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Early Modern/Renaissance Literature Books

You are currently browsing 1–10 of 223 new and published books in the subject of Early Modern/Renaissance Literature — sorted by publish date from newer books to older books.

For books that are not yet published; please browse forthcoming books.

New and Published Books

  1. Swift (Routledge Revivals)

    By W. A. Speck

    Series: Routledge Revivals

    First published in 1969, this title examines the works of Jonathan Swift from both a literary and an historical perspective. W. A. Speck first presents Swift in his historical context, analysing in particular the interplay between his religious and political views. Light is thrown on the early...

    Published July 27th 2014 by Routledge

  2. Shakespeare, the Bible, and the Form of the Book

    Contested Scriptures

    Edited by Travis DeCook, Alan Galey

    Series: Routledge Studies in Shakespeare

    Why do Shakespeare and the English Bible seem to have an inherent relationship with each other? How have these two monumental traditions in the history of the book functioned as mutually reinforcing sources of cultural authority? How do material books and related reading practices serve as specific...

    Published July 16th 2014 by Routledge

  3. Shakespeare, Trauma and Contemporary Performance

    By Catherine Silverstone

    Series: Routledge Studies in Shakespeare

    Shakespeare, Trauma and Contemporary Performance examines how contemporary performances of Shakespeare’s texts on stage and screen engage with violent events and histories. The book attempts to account for – but not to rationalize – the ongoing and pernicious effects of various forms of violence as...

    Published July 2nd 2014 by Routledge

  4. Elizabethan Grotesque (Routledge Revivals)

    By Neil Rhodes

    Series: Routledge Revivals

    The comic grotesque is a powerful element in a great deal of Elizabethan literature, but one which has attracted scant critical attention. In this study, first published in 1980, Neil Rhodes examines the nature of the grotesque in late sixteenth-century culture, and shows the part it played in the...

    Published June 12th 2014 by Routledge

  5. The Faerie Queene (Routledge Revivals)

    By Humphrey Tonkin

    Series: Routledge Revivals

    Edmund Spenser’s The Faerie Queene is among the most important literary products of the Elizabethan age, and the vast sweep of its moral, political and social concerns tells us more about the age than any other work. This volume, first published in 1989, offers detailed readings of each of the poem...

    Published June 12th 2014 by Routledge

  6. The Tower of London in English Renaissance Drama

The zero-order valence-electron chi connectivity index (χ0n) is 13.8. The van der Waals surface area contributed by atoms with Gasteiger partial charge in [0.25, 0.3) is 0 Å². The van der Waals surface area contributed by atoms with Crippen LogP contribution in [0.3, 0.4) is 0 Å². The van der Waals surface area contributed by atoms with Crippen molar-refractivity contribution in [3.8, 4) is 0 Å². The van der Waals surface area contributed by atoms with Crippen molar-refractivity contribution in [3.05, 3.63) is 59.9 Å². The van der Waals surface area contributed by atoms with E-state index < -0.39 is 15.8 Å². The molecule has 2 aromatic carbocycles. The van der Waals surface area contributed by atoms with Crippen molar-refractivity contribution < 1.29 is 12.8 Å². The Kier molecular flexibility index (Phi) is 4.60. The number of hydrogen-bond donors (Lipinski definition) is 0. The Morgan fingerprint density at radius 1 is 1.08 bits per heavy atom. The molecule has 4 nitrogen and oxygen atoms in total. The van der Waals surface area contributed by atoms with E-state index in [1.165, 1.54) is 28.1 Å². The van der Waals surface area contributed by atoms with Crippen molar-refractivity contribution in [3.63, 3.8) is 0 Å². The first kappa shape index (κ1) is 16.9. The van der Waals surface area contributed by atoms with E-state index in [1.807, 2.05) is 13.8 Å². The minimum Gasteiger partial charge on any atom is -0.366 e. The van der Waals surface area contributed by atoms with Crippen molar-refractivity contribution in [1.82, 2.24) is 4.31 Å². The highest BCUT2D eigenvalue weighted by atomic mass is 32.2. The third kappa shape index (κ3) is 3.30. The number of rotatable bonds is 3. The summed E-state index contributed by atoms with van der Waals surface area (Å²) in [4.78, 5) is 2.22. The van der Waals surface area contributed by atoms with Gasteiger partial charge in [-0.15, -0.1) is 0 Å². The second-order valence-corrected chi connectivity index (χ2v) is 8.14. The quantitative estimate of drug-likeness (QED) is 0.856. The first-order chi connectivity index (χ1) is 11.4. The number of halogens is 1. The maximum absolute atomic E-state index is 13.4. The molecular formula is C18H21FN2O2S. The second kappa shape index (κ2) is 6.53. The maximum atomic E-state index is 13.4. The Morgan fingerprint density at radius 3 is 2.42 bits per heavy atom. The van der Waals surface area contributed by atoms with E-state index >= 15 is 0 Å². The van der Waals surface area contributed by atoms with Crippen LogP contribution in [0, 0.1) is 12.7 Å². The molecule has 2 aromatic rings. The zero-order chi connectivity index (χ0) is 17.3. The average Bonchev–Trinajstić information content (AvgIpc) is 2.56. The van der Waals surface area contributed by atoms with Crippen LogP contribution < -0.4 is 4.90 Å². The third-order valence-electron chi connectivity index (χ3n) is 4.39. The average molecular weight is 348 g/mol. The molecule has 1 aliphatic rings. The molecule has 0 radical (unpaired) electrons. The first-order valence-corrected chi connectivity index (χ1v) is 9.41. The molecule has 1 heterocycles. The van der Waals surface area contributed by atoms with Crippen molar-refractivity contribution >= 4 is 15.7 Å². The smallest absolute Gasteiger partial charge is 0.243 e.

Icon of Opposition

    By Kristen Deiter

    Series: Literary Criticism and Cultural Theory

    The Tower of London in English Renaissance Drama historicizes the Tower of London's evolving meanings in English culture alongside its representations in twenty-four English history plays, 1579-c.1634, by William Shakespeare, Christopher Marlowe and others. While Elizabeth I, James I, and...

    Published June 8th 2014 by Routledge

  7. King Lear

    New Critical Essays

    Edited by Jeffrey Kahan

    Series: Shakespeare Criticism

    Is King Lear an autonomous text, or a rewrite of the earlier and anonymous play King Leir? Should we refer to Shakespeare’s original quarto when discussing the play, the revised folio text, or the popular composite version, stitched together by Alexander Pope in 1725? What of its stage variations?...

    Published May 18th 2014 by Routledge

  8. Edmund Spencer

    The Critical Heritage

    Edited by R. M. Cummings

    The Critical Heritage gathers together a large body of critical sources on major figures in literature. Each volume presents contemporary responses to a writer's work, enabling students and researchers to read the material themselves....

    Published May 18th 2014 by Routledge

  9. Blood and Home in Early Modern Drama

    Domestic Identity on the Renaissance Stage

    By Ariane M. Balizet

    Series: Routledge Studies in Renaissance Literature and Culture

    In this volume, the author argues that blood was, crucially, a means by which dramatists negotiated shifting contours of domesticity in 16th and 17th century England. Early modern English drama vividly addressed contemporary debates over an expanding idea of "the domestic," which encompassed the...

    Published April 24th 2014 by Routledge

  10. Shakespeare and the Rival Playwrights, 1600-1606

    By David Farley-Hills

    David Farley-Hills argues that Shakespeare did not work in splendid isolation, but responded as any other playwright to the commercial and artistic pressures of his time. In this book he offers an interpretation of seven of Shakespeare's plays in the light of pressures exerted by his major...

    Published April 23rd 2014 by Routledge